Squeamish about getting a flu shot? You may be in luck.
This fall, people seeking flu shots may be able to skip the big, scary needle and choose a new short-needle flu shot, called Fluzone intradermal.
Fluzone intradermal uses a shorter, thinner needle called a microneedle to give flu shots just under the skin, rather than deeper in the muscle like standard flu shots.
The shots' manufacturer, Sanofi Pasteur, said the microneedles are less than one-10th of an inch long and are about the width of a human hair. Standard flu shots are given with needles up to one and a half inches long.
Dr. William Schaffner, chairman of preventive medicine at Vanderbilt School of Medicine, said that when he tried a short-needle shot earlier this year, he barely felt it.
"It is truly ouchless," he said. "The immediate inoculation is virtually imperceptible."
He added that delivering the shot to the skin instead of the muscle can help patients avoid the deep muscle ache associated with a standard flu shot.
The shot delivers the vaccine to a layer of cells just underneath the surface of the skin, called dendritic cells. Dr. Ralph Tripp, professor of infectious diseases at the University of Georgia, said this is an ideal spot for a vaccine, since these cells deal directly with the body's immune system.
"These cells can substantially enhance vaccine presentation to the immune system," he said.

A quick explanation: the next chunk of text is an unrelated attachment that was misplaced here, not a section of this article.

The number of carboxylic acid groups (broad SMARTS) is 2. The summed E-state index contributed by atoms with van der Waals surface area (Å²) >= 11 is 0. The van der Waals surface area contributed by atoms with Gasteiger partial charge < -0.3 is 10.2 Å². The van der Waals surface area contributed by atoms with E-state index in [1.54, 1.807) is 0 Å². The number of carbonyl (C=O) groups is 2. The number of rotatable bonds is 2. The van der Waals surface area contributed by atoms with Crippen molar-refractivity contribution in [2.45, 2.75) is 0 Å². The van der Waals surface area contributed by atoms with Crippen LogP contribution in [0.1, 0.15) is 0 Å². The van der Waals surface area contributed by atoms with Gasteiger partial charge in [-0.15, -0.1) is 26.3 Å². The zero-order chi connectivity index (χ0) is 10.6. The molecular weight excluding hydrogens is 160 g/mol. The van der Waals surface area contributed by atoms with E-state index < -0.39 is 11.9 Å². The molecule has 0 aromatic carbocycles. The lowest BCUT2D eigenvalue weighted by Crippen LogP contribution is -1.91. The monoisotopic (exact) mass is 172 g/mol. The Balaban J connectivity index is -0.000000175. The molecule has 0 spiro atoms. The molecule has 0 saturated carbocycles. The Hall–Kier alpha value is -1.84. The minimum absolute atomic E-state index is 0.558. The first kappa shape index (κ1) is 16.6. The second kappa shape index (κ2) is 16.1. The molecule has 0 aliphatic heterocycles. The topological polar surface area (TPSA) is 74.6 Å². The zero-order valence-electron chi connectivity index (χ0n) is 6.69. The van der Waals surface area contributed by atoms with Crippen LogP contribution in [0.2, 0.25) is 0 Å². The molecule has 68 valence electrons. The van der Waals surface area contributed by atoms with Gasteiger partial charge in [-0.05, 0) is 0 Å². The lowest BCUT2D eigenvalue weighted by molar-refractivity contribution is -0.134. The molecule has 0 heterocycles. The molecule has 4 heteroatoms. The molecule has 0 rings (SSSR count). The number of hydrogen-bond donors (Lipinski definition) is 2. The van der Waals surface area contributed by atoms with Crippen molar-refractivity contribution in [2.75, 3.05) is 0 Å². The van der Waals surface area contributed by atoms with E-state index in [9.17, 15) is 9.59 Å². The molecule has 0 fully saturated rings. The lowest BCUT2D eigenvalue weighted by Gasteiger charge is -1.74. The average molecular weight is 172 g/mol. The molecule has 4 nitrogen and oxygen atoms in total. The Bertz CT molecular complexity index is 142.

Earlier this year, the Centers for Disease Control and Prevention recommended that everyone over the age of 6 months should get a flu vaccination this year. Schaffner said the new short-needle option may help convince more people to get their flu shots.
"Whenever we do surveys concerning reluctance to get vaccinated, needle aversion is right at the top of the list, even among health care providers," he said. "Every time you reduce a barrier like this, you increase the likelihood that people will get vaccinated."
Although people may feel better about avoiding a longer needle, the side effects for short- and long-needle shots are about the same. According to the Food and Drug Administration, patients reported pain, redness and swelling at the site of the injections with both short and long needles, although these symptoms were a little worse in patients who used the short-needle shot. Other side effects included fever and some muscle aches.
The new shot saves more than discomfort at the doctor's office. It also uses less of the vaccine than a standard shot. But despite the lower dose size, clinical trials of the shot showed it to be just as effective.
"This is really great since it would mean that when vaccine is in short supply that we can manage to provide vaccine to more people," said Joan Nichols, who studies infectious diseases at the Galveston National Laboratory of the University of Texas Medical Branch.
The short-needle shot will not be as widely available as other forms of the flu vaccine. Sanofi, the maker of the short-needle shot, said it plans to ship a limited amount of the new microneedles in about a week, but they will be available nationwide.
The shot is approved only for adults ages 18 to 64, so it's not available for needle-shy kids. But children can avoid needles with the nasal spray form of the vaccine, called LAIV, which is approved for anyone ages 2 to 49. Adults over the age of 65 still have to rely on the standard long-needle shots, but special doses can give people in this group four times the immunity of a standard shot.
"It's wonderful to have choices," Schaffner said. "The hope is that having these choices will make getting the flu vaccine even more attractive."